`# Python3 implementation of above approach ` `from` `collections ` `import` `defaultdict ` ` ` `# Function that will be called recursively ` `def` `recursive_solve(i, j, steps, n, m): ` ` ` ` ` `# If there's no more move to make and ` ` ` `# this position hasn't been visited before ` ` ` `if` `steps ` `=` `=` `0` `and` `m[(i, j)] ` `=` `=` `0` `: ` ` ` ` ` `# mark the position ` ` ` `m[(i, j)] ` `=` `1` ` ` ` ` `# increase the count ` ` ` `return` `1` ` ` ` ` `res ` `=` `0` ` ` `if` `steps > ` `0` `: ` ` ` ` ` `# valid movements for the knight ` ` ` `dx ` `=` `[` `-` `2` `, ` `-` `1` `, ` `1` `, ` `2` `, ` `-` `2` `, ` `-` `1` `, ` `1` `, ` `2` `] ` ` ` `dy ` `=` `[` `-` `1` `, ` `-` `2` `, ` `-` `2` `, ` `-` `1` `, ` `1` `, ` `2` `, ` `2` `, ` `1` `] ` ` ` ` ` `# find all the possible positions ` ` ` `# where knight can move from i, j ` ` ` `for` `k ` `in` `range` `(` `0` `, ` `8` `): ` ` ` ` ` `# If the positions lies ` ` ` `# within the chessboard ` ` ` `if` `(dx[k] ` `+` `i >` `=` `0` `and` ` ` `dx[k] ` `+` `i <` `=` `n ` `-` `1` `and` ` ` `dy[k] ` `+` `j >` `=` `0` `and` ` ` `dy[k] ` `+` `j <` `=` `n ` `-` `1` `): ` ` ` ` ` `# call the function with k-1 moves left ` ` ` `res ` `+` `=` `recursive_solve(dx[k] ` `+` `i, dy[k] ` `+` `j, ` ` ` `steps ` `-` `1` `, n, m) ` ` ` ` ` `return` `res ` ` ` `# Find all the positions where the ` `# knight can move after k steps ` `def` `solve(i, j, steps, n): ` ` ` ` ` `m ` `=` `defaultdict(` `lambda` `:` `0` `) ` ` ` `return` `recursive_solve(i, j, steps, n, m) ` ` ` `# Driver code ` `if` `__name__ ` `=` `=` `"__main__"` `: ` ` ` ` ` `i, j, k, n ` `=` `0` `, ` `0` `, ` `2` `, ` `10` ` ` ` ` `print` `(solve(i, j, k, n)) ` ` ` `# This code is contributed by Rituraj Jain ` |

*chevron_right*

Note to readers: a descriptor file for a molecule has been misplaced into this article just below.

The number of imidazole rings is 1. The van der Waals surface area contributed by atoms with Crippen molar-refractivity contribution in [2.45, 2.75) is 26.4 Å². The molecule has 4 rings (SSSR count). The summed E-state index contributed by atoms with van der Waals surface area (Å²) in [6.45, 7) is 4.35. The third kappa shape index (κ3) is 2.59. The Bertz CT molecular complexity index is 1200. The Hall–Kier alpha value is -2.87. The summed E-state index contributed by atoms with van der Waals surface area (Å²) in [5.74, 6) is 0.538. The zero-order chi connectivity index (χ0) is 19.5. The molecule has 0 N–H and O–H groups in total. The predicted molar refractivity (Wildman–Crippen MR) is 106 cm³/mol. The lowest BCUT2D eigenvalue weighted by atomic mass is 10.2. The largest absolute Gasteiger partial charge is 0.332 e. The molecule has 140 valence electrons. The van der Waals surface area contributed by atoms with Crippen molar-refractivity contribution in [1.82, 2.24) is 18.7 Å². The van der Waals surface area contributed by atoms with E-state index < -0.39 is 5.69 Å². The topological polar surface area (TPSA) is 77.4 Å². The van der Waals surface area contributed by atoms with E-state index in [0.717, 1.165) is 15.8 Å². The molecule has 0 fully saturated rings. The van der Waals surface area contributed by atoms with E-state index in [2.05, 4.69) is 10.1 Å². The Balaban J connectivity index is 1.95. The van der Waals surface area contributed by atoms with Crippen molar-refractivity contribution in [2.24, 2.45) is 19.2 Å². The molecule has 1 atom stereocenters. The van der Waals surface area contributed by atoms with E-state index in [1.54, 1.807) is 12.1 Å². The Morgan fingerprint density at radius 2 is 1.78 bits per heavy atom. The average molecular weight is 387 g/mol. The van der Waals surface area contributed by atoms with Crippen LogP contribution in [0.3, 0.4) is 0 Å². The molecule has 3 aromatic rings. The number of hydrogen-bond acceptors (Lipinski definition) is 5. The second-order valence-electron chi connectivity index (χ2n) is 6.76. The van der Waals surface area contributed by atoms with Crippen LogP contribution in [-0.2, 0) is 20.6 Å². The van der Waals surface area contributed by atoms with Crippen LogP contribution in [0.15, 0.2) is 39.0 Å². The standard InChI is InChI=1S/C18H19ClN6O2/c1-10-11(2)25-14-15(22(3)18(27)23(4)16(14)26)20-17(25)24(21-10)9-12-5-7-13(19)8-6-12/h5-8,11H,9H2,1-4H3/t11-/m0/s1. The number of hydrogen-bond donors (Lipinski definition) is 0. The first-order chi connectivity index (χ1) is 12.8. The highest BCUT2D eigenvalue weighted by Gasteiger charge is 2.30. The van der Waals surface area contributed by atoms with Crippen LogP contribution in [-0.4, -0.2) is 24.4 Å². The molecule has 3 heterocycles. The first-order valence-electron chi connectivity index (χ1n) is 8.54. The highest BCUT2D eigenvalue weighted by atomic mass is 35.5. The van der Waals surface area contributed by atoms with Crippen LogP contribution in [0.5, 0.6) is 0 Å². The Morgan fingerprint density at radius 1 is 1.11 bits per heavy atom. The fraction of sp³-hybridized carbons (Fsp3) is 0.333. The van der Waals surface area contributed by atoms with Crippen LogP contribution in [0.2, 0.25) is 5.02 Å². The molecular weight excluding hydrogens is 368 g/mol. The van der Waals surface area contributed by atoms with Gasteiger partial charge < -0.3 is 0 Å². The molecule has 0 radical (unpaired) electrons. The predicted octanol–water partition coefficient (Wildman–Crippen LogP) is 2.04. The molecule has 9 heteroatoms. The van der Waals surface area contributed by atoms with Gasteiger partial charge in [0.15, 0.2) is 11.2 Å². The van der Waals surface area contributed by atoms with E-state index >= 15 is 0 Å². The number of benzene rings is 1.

*filter_none*

**Output:**

10

## Recommended Posts:

- Check if a king can move a valid move or not when N nights are there in a modified chessboard
- Total position where king can reach on a chessboard in exactly M moves
- Total position where king can reach on a chessboard in exactly M moves | Set 2
- Probability of Knight to remain in the chessboard
- Possible moves of knight
- Puzzle | Can a Knight reach bottom from top by visiting all squares
- Count all possible position that can be reached by Modified Knight
- Maximum bishops that can be placed on N*N chessboard
- Check if a Queen can attack a given cell on chessboard
- Maximum non-attacking Knights that can be placed on an N*M Chessboard
- Maximum non-attacking Rooks that can be placed on an N*N Chessboard
- Find position of non-attacking Rooks in lexicographic order that can be placed on N*N chessboard
- Count positions in a chessboard that can be visited by the Queen which are not visited by the King
- The Knight's tour problem | Backtracking-1
- Minimum steps to reach target by a Knight | Set 1
- Warnsdorff's algorithm for Knight’s tour problem
- Minimum steps to reach target by a Knight | Set 2
- Count of all possible ways to reach a target by a Knight
- Number of cells a queen can move with obstacles on the chessborad
- Count the total number of squares that can be visited by Bishop in one move

If you like GeeksforGeeks and would like to contribute, you can also write an article using contribute.geeksforgeeks.org or mail your article to contribute@geeksforgeeks.org. See your article appearing on the GeeksforGeeks main page and help other Geeks.

Please Improve this article if you find anything incorrect by clicking on the "Improve Article" button below.